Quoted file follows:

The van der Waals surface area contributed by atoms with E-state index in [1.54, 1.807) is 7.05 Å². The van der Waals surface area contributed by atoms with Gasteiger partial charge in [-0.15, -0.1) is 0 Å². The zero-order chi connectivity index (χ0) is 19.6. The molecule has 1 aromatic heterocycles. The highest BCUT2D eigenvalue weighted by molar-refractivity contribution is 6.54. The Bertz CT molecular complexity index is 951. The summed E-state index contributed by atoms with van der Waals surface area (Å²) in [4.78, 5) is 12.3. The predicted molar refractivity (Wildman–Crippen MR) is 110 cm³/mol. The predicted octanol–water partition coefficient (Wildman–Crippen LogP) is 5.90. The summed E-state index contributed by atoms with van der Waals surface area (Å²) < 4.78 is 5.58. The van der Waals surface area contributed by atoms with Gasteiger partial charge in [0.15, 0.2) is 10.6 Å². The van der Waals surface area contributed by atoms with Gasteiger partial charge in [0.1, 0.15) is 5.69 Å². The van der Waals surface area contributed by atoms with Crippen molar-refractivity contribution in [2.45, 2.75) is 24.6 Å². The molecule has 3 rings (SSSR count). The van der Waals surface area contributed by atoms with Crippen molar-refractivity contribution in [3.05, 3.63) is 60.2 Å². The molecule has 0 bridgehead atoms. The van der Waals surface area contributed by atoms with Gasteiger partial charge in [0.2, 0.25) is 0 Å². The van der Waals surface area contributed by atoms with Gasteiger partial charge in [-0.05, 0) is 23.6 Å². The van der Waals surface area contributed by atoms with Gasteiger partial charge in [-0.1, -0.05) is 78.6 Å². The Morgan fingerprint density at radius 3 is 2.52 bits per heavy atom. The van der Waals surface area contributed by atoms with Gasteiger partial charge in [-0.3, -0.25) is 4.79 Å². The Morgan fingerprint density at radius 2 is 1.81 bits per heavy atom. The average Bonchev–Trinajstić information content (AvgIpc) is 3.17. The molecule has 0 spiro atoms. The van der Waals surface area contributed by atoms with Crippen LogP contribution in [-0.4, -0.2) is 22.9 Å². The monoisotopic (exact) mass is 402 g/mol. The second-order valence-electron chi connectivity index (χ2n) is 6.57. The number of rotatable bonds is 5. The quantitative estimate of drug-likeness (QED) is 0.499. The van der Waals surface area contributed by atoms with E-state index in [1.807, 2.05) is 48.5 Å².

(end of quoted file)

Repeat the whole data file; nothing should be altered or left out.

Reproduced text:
The van der Waals surface area contributed by atoms with E-state index in [1.54, 1.807) is 7.05 Å². The van der Waals surface area contributed by atoms with Gasteiger partial charge in [-0.15, -0.1) is 0 Å². The zero-order chi connectivity index (χ0) is 19.6. The molecule has 1 aromatic heterocycles. The highest BCUT2D eigenvalue weighted by molar-refractivity contribution is 6.54. The Bertz CT molecular complexity index is 951. The summed E-state index contributed by atoms with van der Waals surface area (Å²) in [4.78, 5) is 12.3. The predicted molar refractivity (Wildman–Crippen MR) is 110 cm³/mol. The predicted octanol–water partition coefficient (Wildman–Crippen LogP) is 5.90. The summed E-state index contributed by atoms with van der Waals surface area (Å²) < 4.78 is 5.58. The van der Waals surface area contributed by atoms with Gasteiger partial charge in [0.15, 0.2) is 10.6 Å². The van der Waals surface area contributed by atoms with Gasteiger partial charge in [0.1, 0.15) is 5.69 Å². The van der Waals surface area contributed by atoms with Crippen molar-refractivity contribution in [2.45, 2.75) is 24.6 Å². The molecule has 3 rings (SSSR count). The van der Waals surface area contributed by atoms with Crippen molar-refractivity contribution in [3.05, 3.63) is 60.2 Å². The molecule has 0 bridgehead atoms. The van der Waals surface area contributed by atoms with Gasteiger partial charge in [0.2, 0.25) is 0 Å². The van der Waals surface area contributed by atoms with Gasteiger partial charge in [-0.05, 0) is 23.6 Å². The van der Waals surface area contributed by atoms with Gasteiger partial charge in [-0.1, -0.05) is 78.6 Å². The Morgan fingerprint density at radius 3 is 2.52 bits per heavy atom. The van der Waals surface area contributed by atoms with Gasteiger partial charge in [-0.3, -0.25) is 4.79 Å². The Morgan fingerprint density at radius 2 is 1.81 bits per heavy atom. The average Bonchev–Trinajstić information content (AvgIpc) is 3.17. The molecule has 0 spiro atoms. The van der Waals surface area contributed by atoms with Crippen LogP contribution in [-0.4, -0.2) is 22.9 Å². The monoisotopic (exact) mass is 402 g/mol. The second-order valence-electron chi connectivity index (χ2n) is 6.57. The number of rotatable bonds is 5. The quantitative estimate of drug-likeness (QED) is 0.499. The van der Waals surface area contributed by atoms with E-state index in [1.807, 2.05) is 48.5 Å².